Law & Courts

Jack Greenberg, Key Figure in Brown v. Board of Education Case, Dies at 91

By Corey Mitchell — October 13, 2016 2 min read
  • Save to favorites
  • Print

By guest blogger Corey Mitchell

Jack Greenberg, a civil rights attorneys who helped litigate the landmark Brown v. Board of Education case, died this week at age 91.

A member of Thurgood Marshall’s inner circle at the NAACP Legal Defense Fund, Greenberg worked on a number of high-profile civil rights cases, including Brown v. Board, which abolished “separate but equal” racially segregated public schools in 1954.

Greenberg—who was in his 20s when he helped argue cases that reached the U.S. Supreme Court under the umbrella of Brown v. Board—was the last living lawyer involved in the case.

Greenberg’s most significant contribution came in Delaware with Gebhart v. Belton, where he argued that black children in the state had the right to attend the all-white schools in their neighborhoods. The judge in the case ruled that the black schools were offering far less to children than the white schools —a violation of the “separate but equal” doctrine enshrined in the U.S. Supreme Court’s 1896 decision Plessy v. Ferguson. But the decision focused on two high schools and did not apply broadly throughout Delaware.

The U.S. Supreme Court combined that case with similar ones from the District of Columbia, Kansas, South Carolina, and Virginia into a single case which eventually became Brown v. Board of Education.

Marshall, the lead litigator, of course, went on to become the nation’s first black Supreme Court justice. When Marshall left NAACP Legal Defense Fund in 1961 to serve as a federal appeals judge, he hand-picked Greenberg, who was Jewish, as director of the Legal Defense Fund.

Greenberg did not see himself as an improbable choice to lead a national campaign legal against race-based segregation and discrimination.

“The question of race never really entered into it. It was a matter of human liberty. It was the principles that were involved,” Greenberg said in Richard Kluger’s “Simple Justice: The History of Brown v. Board of Education and Black America’s Struggle for Equality.”

Greenberg went on lead the Legal Defense Fund for 23 years. Later in his career there, he argued Alexander v. Holmes County (Miss.) Board of Education, which came before the U.S. Supreme Court in 1969 to combat efforts to stall school integration in the south. In a case that came before the Court a full 15 years after Brown v. Board, the justices mandated that segregated school systems desegregate immediately.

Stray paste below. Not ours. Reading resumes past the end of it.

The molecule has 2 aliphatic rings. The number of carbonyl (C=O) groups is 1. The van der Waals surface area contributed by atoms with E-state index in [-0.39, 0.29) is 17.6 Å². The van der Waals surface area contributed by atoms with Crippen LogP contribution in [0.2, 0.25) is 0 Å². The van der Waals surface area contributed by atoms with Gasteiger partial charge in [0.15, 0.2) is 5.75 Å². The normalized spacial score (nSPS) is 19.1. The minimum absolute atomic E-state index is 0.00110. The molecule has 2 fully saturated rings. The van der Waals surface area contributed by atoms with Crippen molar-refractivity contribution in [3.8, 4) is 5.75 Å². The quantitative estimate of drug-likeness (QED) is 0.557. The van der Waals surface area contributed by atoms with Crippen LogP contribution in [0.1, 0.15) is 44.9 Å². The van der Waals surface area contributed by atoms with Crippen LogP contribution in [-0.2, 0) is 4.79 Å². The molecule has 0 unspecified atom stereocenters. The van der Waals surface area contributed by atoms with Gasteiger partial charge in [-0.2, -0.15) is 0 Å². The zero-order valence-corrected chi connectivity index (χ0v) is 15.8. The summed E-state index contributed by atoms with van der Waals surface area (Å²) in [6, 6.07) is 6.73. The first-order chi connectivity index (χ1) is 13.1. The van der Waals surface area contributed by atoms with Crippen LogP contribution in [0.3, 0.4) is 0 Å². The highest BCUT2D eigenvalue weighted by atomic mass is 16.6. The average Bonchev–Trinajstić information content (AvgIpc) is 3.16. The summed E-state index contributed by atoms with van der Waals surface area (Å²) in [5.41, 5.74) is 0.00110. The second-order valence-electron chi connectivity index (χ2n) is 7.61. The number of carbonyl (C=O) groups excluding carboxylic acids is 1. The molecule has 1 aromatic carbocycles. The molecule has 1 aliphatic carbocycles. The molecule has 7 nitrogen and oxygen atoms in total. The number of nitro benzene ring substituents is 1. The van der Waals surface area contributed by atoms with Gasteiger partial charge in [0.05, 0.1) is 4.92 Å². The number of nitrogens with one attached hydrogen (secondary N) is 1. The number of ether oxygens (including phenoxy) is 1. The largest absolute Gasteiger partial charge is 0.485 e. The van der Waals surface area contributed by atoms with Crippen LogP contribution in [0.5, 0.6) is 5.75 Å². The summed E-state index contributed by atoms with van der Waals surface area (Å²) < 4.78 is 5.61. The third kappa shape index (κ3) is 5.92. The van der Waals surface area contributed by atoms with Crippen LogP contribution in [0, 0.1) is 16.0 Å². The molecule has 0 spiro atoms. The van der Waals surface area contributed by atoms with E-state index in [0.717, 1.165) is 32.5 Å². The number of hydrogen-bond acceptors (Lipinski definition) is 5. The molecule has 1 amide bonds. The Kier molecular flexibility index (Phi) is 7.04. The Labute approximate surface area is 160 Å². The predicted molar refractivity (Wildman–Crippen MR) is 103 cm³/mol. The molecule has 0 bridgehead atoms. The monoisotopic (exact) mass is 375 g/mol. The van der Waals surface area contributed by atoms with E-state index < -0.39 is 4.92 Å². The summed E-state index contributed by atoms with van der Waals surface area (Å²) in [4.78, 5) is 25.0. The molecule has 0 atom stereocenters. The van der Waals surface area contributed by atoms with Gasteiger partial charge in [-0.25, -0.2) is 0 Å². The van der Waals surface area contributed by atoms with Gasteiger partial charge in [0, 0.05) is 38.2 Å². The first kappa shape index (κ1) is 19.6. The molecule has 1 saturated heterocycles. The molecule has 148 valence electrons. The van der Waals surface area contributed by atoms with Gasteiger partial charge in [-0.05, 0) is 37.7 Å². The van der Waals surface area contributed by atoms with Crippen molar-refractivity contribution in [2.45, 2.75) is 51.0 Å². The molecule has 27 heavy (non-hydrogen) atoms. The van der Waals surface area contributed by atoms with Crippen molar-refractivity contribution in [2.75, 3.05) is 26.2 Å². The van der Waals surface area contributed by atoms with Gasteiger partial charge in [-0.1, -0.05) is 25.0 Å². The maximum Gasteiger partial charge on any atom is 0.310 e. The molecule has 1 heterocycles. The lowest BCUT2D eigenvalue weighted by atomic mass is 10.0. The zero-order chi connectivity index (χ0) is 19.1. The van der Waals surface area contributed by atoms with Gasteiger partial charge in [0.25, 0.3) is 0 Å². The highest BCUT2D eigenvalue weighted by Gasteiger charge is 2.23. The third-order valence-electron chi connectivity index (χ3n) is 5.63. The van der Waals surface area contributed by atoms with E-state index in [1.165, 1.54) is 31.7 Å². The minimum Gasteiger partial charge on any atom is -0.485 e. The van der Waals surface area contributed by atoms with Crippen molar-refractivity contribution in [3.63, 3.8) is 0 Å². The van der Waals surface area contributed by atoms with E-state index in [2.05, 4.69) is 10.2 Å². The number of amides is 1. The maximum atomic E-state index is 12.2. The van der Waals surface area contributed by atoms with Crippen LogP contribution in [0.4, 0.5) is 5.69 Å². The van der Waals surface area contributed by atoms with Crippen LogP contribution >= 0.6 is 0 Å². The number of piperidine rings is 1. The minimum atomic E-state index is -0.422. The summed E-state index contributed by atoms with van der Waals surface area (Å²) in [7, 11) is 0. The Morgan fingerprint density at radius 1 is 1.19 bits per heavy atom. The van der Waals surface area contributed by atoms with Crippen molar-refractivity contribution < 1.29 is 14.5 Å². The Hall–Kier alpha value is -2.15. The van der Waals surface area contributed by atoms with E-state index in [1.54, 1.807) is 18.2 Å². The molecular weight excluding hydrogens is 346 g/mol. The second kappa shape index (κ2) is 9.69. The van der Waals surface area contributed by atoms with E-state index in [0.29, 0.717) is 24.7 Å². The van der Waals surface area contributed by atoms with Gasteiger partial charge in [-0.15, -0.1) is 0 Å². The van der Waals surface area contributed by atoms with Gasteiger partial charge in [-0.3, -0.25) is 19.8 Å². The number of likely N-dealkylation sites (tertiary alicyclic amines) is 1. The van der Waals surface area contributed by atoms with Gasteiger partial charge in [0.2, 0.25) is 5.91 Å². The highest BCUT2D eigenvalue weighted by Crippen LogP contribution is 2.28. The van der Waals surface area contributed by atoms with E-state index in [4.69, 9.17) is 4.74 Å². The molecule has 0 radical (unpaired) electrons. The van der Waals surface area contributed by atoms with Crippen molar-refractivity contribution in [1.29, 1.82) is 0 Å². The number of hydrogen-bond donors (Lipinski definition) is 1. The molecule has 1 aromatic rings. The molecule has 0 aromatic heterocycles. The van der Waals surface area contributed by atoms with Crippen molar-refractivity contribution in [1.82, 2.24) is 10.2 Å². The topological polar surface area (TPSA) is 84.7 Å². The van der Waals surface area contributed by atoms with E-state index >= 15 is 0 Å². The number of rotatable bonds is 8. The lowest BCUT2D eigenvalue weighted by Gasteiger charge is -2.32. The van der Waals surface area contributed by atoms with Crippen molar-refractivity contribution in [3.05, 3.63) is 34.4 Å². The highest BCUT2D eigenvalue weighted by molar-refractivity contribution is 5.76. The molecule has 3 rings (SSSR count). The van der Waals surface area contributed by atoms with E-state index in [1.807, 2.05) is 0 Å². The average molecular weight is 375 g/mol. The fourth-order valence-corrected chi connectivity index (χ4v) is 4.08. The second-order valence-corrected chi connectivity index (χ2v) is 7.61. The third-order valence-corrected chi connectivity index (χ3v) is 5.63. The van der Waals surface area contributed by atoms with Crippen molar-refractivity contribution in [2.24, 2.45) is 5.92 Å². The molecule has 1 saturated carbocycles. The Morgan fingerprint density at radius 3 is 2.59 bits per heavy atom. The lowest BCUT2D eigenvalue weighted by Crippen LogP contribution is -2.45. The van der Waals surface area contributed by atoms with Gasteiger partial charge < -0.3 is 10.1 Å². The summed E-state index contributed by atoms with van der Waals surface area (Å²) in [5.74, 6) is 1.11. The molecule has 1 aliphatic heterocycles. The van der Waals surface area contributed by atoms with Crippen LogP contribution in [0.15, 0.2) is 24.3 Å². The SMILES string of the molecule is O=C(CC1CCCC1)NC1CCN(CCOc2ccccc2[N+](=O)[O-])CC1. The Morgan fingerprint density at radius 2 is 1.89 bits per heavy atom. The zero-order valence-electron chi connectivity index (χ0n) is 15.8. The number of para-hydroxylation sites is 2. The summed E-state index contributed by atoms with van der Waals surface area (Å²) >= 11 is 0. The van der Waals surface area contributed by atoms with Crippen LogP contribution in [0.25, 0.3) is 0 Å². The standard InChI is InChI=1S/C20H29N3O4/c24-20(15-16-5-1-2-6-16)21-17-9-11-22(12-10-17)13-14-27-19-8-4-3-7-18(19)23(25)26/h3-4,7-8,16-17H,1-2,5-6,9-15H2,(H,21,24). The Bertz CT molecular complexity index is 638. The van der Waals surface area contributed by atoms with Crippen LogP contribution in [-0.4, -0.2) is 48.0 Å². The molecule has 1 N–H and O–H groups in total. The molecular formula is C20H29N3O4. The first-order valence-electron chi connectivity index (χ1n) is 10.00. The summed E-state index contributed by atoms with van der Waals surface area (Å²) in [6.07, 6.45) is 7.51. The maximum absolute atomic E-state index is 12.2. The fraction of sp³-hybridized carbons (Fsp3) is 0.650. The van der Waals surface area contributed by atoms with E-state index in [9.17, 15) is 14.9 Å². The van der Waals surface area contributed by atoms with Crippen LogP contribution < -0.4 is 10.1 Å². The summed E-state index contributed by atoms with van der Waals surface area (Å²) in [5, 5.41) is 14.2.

After Greenberg’s retirement from the Legal Defense Fund, he served as an administrator and law professor at Columbia University—his alma matter.

Related Stories

Brown at 60: New Diversity, Familiar Disparities

Death of Pivotal Figures in Brown Mark Passing of Desegregation Era

Topeka Museum Captures Brown Legacy

A version of this news article first appeared in The School Law Blog.


Commenting has been disabled on edweek.org effective Sept. 8. Please visit our FAQ section for more details. To get in touch with us visit our contact page, follow us on social media, or submit a Letter to the Editor.


Events

This content is provided by our sponsor. It is not written by and does not necessarily reflect the views of Education Week's editorial staff.
Sponsor
Teaching Webinar
What’s Next for Teaching and Learning? Key Trends for the New School Year
The past 18 months changed the face of education forever, leaving teachers, students, and families to adapt to unprecedented challenges in teaching and learning. As we enter the third school year affected by the pandemic—and
Content provided by Instructure
This content is provided by our sponsor. It is not written by and does not necessarily reflect the views of Education Week's editorial staff.
Sponsor
Curriculum Webinar
How Data and Digital Curriculum Can Drive Personalized Instruction